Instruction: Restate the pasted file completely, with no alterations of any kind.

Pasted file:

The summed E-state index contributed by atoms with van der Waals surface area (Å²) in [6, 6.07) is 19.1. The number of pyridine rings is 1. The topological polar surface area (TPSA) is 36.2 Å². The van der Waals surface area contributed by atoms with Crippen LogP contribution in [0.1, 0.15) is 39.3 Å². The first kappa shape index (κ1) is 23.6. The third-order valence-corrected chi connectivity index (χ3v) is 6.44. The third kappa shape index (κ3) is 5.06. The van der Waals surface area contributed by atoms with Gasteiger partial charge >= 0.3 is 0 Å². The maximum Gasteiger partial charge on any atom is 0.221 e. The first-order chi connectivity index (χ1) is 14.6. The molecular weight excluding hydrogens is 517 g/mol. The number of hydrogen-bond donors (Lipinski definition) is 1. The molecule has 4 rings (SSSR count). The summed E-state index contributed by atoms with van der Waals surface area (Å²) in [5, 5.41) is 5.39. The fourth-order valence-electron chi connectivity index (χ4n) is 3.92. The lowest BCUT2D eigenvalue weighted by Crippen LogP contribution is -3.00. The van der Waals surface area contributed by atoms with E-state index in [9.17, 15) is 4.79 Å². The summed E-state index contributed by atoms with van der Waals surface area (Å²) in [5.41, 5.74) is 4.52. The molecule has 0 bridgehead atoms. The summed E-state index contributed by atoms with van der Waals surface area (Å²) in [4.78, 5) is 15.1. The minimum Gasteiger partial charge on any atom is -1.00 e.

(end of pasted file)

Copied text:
The summed E-state index contributed by atoms with van der Waals surface area (Å²) in [6, 6.07) is 19.1. The number of pyridine rings is 1. The topological polar surface area (TPSA) is 36.2 Å². The van der Waals surface area contributed by atoms with Crippen LogP contribution in [0.1, 0.15) is 39.3 Å². The first kappa shape index (κ1) is 23.6. The third-order valence-corrected chi connectivity index (χ3v) is 6.44. The third kappa shape index (κ3) is 5.06. The van der Waals surface area contributed by atoms with Gasteiger partial charge >= 0.3 is 0 Å². The maximum Gasteiger partial charge on any atom is 0.221 e. The first-order chi connectivity index (χ1) is 14.6. The molecular weight excluding hydrogens is 517 g/mol. The number of hydrogen-bond donors (Lipinski definition) is 1. The molecule has 4 rings (SSSR count). The summed E-state index contributed by atoms with van der Waals surface area (Å²) in [5, 5.41) is 5.39. The fourth-order valence-electron chi connectivity index (χ4n) is 3.92. The lowest BCUT2D eigenvalue weighted by Crippen LogP contribution is -3.00. The van der Waals surface area contributed by atoms with E-state index in [9.17, 15) is 4.79 Å². The summed E-state index contributed by atoms with van der Waals surface area (Å²) in [5.41, 5.74) is 4.52. The molecule has 0 bridgehead atoms. The summed E-state index contributed by atoms with van der Waals surface area (Å²) in [4.78, 5) is 15.1. The minimum Gasteiger partial charge on any atom is -1.00 e.